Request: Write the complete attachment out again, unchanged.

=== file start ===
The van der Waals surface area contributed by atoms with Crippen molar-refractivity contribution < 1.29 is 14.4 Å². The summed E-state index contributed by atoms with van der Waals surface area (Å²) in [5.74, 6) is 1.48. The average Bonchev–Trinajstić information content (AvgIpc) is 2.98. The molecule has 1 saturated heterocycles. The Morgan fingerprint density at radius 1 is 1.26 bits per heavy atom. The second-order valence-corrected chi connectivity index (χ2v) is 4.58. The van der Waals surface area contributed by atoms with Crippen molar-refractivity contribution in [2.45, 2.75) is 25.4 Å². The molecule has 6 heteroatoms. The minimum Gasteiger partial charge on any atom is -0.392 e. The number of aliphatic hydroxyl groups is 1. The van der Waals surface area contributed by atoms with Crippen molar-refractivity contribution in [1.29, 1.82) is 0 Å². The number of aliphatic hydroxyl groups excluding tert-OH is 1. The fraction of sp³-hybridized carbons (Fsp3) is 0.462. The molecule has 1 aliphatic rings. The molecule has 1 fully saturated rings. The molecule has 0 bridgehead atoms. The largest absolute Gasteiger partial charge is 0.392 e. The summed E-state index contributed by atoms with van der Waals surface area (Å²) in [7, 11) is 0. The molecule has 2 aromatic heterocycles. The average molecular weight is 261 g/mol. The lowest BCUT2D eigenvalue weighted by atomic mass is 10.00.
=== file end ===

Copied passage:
The van der Waals surface area contributed by atoms with Crippen molar-refractivity contribution < 1.29 is 14.4 Å². The summed E-state index contributed by atoms with van der Waals surface area (Å²) in [5.74, 6) is 1.48. The average Bonchev–Trinajstić information content (AvgIpc) is 2.98. The molecule has 1 saturated heterocycles. The Morgan fingerprint density at radius 1 is 1.26 bits per heavy atom. The second-order valence-corrected chi connectivity index (χ2v) is 4.58. The van der Waals surface area contributed by atoms with Crippen molar-refractivity contribution in [2.45, 2.75) is 25.4 Å². The molecule has 6 heteroatoms. The minimum Gasteiger partial charge on any atom is -0.392 e. The number of aliphatic hydroxyl groups is 1. The van der Waals surface area contributed by atoms with Crippen molar-refractivity contribution in [1.29, 1.82) is 0 Å². The number of aliphatic hydroxyl groups excluding tert-OH is 1. The fraction of sp³-hybridized carbons (Fsp3) is 0.462. The molecule has 1 aliphatic rings. The molecule has 1 fully saturated rings. The molecule has 0 bridgehead atoms. The largest absolute Gasteiger partial charge is 0.392 e. The summed E-state index contributed by atoms with van der Waals surface area (Å²) in [7, 11) is 0. The molecule has 2 aromatic heterocycles. The average molecular weight is 261 g/mol. The lowest BCUT2D eigenvalue weighted by atomic mass is 10.00.